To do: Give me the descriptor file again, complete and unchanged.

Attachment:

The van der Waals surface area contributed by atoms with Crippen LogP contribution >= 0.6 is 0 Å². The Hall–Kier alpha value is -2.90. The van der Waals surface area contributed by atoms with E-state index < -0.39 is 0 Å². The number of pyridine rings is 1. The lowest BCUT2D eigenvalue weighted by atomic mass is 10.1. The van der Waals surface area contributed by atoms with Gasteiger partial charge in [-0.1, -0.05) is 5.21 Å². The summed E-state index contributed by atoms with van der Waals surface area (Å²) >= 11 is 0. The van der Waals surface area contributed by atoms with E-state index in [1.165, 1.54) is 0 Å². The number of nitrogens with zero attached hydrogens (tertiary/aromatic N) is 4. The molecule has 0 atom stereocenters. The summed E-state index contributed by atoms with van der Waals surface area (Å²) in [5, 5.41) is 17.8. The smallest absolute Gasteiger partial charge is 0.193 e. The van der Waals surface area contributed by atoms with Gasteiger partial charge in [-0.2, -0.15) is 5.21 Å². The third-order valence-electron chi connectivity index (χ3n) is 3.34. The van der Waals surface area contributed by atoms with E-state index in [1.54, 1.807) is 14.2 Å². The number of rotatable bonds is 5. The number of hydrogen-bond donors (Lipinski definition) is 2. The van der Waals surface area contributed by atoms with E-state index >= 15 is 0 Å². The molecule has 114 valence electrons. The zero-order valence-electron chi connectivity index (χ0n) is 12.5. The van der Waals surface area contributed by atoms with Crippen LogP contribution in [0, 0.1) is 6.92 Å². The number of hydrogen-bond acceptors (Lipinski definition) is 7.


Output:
The van der Waals surface area contributed by atoms with Crippen LogP contribution >= 0.6 is 0 Å². The Hall–Kier alpha value is -2.90. The van der Waals surface area contributed by atoms with E-state index < -0.39 is 0 Å². The number of pyridine rings is 1. The lowest BCUT2D eigenvalue weighted by atomic mass is 10.1. The van der Waals surface area contributed by atoms with Gasteiger partial charge in [-0.1, -0.05) is 5.21 Å². The summed E-state index contributed by atoms with van der Waals surface area (Å²) >= 11 is 0. The van der Waals surface area contributed by atoms with E-state index in [1.165, 1.54) is 0 Å². The number of nitrogens with zero attached hydrogens (tertiary/aromatic N) is 4. The molecule has 0 atom stereocenters. The summed E-state index contributed by atoms with van der Waals surface area (Å²) in [5, 5.41) is 17.8. The smallest absolute Gasteiger partial charge is 0.193 e. The van der Waals surface area contributed by atoms with Gasteiger partial charge in [-0.2, -0.15) is 5.21 Å². The third-order valence-electron chi connectivity index (χ3n) is 3.34. The van der Waals surface area contributed by atoms with E-state index in [1.54, 1.807) is 14.2 Å². The number of rotatable bonds is 5. The number of hydrogen-bond donors (Lipinski definition) is 2. The van der Waals surface area contributed by atoms with E-state index >= 15 is 0 Å². The molecule has 114 valence electrons. The zero-order valence-electron chi connectivity index (χ0n) is 12.5. The van der Waals surface area contributed by atoms with Crippen LogP contribution in [0, 0.1) is 6.92 Å². The number of hydrogen-bond acceptors (Lipinski definition) is 7.